Tuesday, December 4, 2012

A Shepherd Looks at Psalm 23, by W. Phillip Keller


The title of this one is pretty self-explanatory. One-time shepherd and pastor Phillip Keller walks the reader through the 23rd Psalm as David the Shepherd King would have seen it. At least, as Keller thinks David would have seen it.

Keller's insights are certainly helpful, particularly in America's increasingly non-agrarian culture. He includes meditations on the relationship between sheep and shepherd, the importance--and blessing--of having a good and wise shepherd, the dangers that threaten the flock at every turn, and the hard work and sacrifice of the shepherd on behalf of his sheep.

I have always understood Psalm 23 to contain a combination of metaphors--David seems to transition smoothly from comparisons to sheep (verses 1-4) into language that evokes a royal banquet and possibly a coronation of sorts (verse 5) and thence to a sort of benedictory prediction of future care and blessing in this life and a hint of the life to come.

Keller, however, takes the position that the whole of the Psalm is to be viewed through the shepherd lens--that a 'table' is a mountain pasture (surrounded by predators), the anointing oil is to sooth and protect from parasites and other pests, that 'restoring my soul' is a reference to putting an upside-down sheep on its feet again, and that we will live on the Lord's farm forever. All of which is sort of ... fine, but seems rather strained. It certainly seems possible that the table referred to is, well, a table, and that the anointing oil is a reference to being chosen in some capacity.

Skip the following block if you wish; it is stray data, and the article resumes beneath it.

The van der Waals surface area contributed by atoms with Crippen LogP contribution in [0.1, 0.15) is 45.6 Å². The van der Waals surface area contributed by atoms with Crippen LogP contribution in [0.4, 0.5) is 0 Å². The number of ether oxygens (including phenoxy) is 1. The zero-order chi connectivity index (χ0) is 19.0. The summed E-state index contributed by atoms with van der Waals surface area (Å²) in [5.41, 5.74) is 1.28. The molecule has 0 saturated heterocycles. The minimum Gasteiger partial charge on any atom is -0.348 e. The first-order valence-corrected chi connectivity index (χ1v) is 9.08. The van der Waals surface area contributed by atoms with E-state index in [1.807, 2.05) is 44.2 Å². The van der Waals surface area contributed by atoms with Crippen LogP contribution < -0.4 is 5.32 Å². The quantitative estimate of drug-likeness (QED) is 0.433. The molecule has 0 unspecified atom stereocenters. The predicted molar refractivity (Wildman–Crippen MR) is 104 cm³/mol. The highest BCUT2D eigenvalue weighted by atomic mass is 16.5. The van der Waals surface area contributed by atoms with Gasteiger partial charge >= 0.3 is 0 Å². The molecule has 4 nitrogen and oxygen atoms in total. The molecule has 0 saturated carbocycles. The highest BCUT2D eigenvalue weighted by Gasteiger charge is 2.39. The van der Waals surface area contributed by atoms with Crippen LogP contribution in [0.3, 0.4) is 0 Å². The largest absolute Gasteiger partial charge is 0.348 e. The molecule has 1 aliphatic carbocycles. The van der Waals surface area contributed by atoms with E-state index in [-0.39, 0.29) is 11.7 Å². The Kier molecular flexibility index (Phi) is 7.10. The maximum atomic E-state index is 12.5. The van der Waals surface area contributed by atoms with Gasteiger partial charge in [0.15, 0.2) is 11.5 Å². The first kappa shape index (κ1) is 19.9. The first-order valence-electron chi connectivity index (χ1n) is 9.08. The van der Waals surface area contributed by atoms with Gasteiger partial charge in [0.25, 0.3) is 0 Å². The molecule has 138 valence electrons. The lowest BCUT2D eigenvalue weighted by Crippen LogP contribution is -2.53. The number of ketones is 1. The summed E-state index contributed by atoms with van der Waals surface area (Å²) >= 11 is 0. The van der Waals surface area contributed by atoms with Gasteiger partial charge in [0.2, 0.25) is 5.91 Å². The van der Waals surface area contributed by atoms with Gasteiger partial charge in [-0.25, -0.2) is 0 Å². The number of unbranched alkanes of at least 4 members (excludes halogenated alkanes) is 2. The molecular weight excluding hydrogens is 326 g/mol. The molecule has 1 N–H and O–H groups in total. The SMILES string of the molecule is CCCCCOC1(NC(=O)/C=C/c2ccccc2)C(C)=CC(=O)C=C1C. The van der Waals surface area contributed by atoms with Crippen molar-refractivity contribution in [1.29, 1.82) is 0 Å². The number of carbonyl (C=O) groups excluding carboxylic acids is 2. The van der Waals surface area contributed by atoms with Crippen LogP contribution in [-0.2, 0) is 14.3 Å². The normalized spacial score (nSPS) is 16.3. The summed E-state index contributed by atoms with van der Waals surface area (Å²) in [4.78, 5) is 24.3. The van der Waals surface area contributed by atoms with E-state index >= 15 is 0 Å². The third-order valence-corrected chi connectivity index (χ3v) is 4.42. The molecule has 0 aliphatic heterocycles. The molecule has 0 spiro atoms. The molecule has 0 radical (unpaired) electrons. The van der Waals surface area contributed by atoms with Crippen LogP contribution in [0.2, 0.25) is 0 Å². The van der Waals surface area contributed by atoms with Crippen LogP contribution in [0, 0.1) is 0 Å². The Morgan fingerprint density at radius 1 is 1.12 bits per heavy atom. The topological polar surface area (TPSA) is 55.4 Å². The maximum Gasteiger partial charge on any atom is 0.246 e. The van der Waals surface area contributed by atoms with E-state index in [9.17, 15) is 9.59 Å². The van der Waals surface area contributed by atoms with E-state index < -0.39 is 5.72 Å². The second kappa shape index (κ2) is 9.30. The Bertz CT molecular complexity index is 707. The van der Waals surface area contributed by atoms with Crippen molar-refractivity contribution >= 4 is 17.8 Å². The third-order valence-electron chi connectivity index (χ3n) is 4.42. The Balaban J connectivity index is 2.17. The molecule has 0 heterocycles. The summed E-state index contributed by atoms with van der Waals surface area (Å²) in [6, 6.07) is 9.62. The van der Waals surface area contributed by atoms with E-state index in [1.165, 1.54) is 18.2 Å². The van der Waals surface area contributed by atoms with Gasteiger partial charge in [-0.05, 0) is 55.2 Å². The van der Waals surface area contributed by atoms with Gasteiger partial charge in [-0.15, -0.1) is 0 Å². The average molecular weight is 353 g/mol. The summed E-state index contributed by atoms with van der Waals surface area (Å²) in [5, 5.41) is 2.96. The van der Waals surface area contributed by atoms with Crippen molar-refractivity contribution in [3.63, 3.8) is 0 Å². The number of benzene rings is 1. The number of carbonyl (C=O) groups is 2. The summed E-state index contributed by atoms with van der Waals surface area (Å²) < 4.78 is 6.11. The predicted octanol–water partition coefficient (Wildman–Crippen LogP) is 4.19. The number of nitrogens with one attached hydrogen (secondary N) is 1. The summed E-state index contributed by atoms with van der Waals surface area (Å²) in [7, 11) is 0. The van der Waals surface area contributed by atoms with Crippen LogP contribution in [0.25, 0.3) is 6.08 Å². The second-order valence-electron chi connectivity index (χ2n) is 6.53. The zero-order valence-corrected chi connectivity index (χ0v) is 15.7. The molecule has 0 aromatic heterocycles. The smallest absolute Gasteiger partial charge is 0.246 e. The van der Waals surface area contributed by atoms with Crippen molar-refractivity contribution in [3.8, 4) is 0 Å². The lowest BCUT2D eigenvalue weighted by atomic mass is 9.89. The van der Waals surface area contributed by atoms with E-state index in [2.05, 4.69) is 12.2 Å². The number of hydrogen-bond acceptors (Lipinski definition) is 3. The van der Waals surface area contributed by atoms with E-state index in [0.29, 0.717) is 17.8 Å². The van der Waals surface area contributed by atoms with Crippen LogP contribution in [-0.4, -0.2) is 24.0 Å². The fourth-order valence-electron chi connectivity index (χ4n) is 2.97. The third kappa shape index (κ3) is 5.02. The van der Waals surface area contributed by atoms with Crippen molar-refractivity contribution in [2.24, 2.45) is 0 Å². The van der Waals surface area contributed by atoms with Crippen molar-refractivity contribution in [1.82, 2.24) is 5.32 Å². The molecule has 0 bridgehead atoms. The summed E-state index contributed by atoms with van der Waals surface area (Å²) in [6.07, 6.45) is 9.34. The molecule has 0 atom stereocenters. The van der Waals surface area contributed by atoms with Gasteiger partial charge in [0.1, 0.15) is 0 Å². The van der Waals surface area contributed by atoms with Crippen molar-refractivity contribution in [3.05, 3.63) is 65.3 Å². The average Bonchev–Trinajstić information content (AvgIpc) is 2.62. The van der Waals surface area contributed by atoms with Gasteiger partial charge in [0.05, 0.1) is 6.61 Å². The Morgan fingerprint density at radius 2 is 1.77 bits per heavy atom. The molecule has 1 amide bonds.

True, the New Testament connects anointing oil with the healing of illness (which would fit with Keller's view of oil as a treatment for parasites). But it is far more common for the Biblical writers to use anointing oil to demonstrate election of some kind. Aaron (and the other high priests after him) was anointed with oil in connection with his appointment as high priest, and Saul, David, Solomon, and Jehu were all anointed as kings over Israel. Indeed, David's anointing is particularly poignant in this context, as he was anointed as a young man and had to wait for some years before that anointing came to full fruition. This fits well with the Biblical idea that we are graciously elected to be heirs of Christ, but we do not realize the fullness of our inheritance until   we are in heaven with Him. So the anointing oil is a lovely picture of the already-but-not-yet nature of the Christian walk. Not that it couldn't also be a reference to oil's healing properties. But given David's history, I would think the anointing oil would invoke his own anointing as king more than his healing activities among his flock.

Plus, the idea of royalty fits with the ascending tone of verses 5 and 6--there is a banquet (and the implies victory over or safety from enemies), then an anointing and abundant blessing, then lifelong goodness and mercy, then eternal life and communion with God. I think forcing all this into a shepherding framework diminishes this ascendant celebration of God's blessing.

Still, Keller's exposition (and explanation) of verses 1-4 is excellent, and I suspect it is this section--the first two-thirds of the book or so--that is behind his enduring influence on the topic. He's been cited by Kay Arthur, Joni Eareckson Tada, Max Lucado, J.I. Packer, and John MacArthur, just to name a few, and his practical insights have no doubt influenced countless others.

All of which to say, this is definitely worth a read. It will undoubtedly enable you to see Psalm 23 in a different light. And at under 200 pages (in mass market size), it's a quick read.

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